A preliminary agreement on the purchase of Russian weaponry was reached in November 2007, during a meeting between then-president Vladimir Putin and Crown Prince Sultan Ibn Abdel Aziz Al Saud in the Kremlin.
Riyadh reportedly intends to buy 150 T-90S main battle tanks, worth around $500 mln, a large consignment of BMP-3 infantry fighting vehicles, over 100 Mi-35 (Hind) transport/attack and Mi-17 (Hip) multirole helicopters, and around 20 Buk M2E surface-to-air medium-range missile systems.
Experts say the helicopter contract alone is worth around $2 billion.
Even if the deal with Saudi Arabia goes ahead, it is just a drop in the ocean compared to the market share enjoyed by the U.S. and the U.K., who jointly control 90% of Saudi arms purchases.
The arms contract with the Saudis could also boost Russia's admission to the World Trade Organization. During ongoing bilateral negotiations with Moscow, Riyadh demanded access to Russian hydrocarbon deposits and pipelines.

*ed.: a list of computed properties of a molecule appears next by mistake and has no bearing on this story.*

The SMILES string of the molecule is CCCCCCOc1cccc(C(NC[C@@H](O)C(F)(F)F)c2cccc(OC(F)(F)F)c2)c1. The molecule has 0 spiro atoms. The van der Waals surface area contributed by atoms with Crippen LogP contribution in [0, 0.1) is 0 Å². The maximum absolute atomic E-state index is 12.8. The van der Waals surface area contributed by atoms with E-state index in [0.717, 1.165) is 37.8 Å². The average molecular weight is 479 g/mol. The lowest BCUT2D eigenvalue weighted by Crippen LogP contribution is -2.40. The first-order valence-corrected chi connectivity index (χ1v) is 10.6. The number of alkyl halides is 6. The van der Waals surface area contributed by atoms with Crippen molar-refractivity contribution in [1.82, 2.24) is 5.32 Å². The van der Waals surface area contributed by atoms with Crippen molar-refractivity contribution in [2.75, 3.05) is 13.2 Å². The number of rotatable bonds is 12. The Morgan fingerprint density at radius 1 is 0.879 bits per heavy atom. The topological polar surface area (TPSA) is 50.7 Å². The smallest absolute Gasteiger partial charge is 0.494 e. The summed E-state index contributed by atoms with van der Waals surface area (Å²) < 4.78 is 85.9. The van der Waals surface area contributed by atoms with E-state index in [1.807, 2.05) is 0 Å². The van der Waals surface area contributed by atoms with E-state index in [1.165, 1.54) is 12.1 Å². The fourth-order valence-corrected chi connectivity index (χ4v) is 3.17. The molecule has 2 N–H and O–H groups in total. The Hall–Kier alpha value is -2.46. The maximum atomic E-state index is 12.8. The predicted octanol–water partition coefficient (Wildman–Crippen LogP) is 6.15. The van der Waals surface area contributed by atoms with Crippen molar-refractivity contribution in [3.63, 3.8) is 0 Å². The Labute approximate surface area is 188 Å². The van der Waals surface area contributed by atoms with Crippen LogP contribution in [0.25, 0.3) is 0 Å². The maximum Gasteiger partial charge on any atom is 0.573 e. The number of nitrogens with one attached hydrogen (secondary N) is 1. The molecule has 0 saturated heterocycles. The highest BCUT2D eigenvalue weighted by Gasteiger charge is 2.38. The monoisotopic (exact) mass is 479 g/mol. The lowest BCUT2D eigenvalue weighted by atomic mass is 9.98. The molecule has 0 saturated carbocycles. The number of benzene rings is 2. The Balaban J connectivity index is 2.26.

Moscow's chief WTO negotiator Maxim Medvedkov said recently an agreement with Riyadh could be finalized in June.
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If attempts to drag Russia into a direct military conflict in Ukraine are successful, it would be a catastrophe for Russia comparable to the 1979-1989 Afghan war. There is no direct evidence that the US is trying to bring about a second Afghan war, but indirect evidence abounds.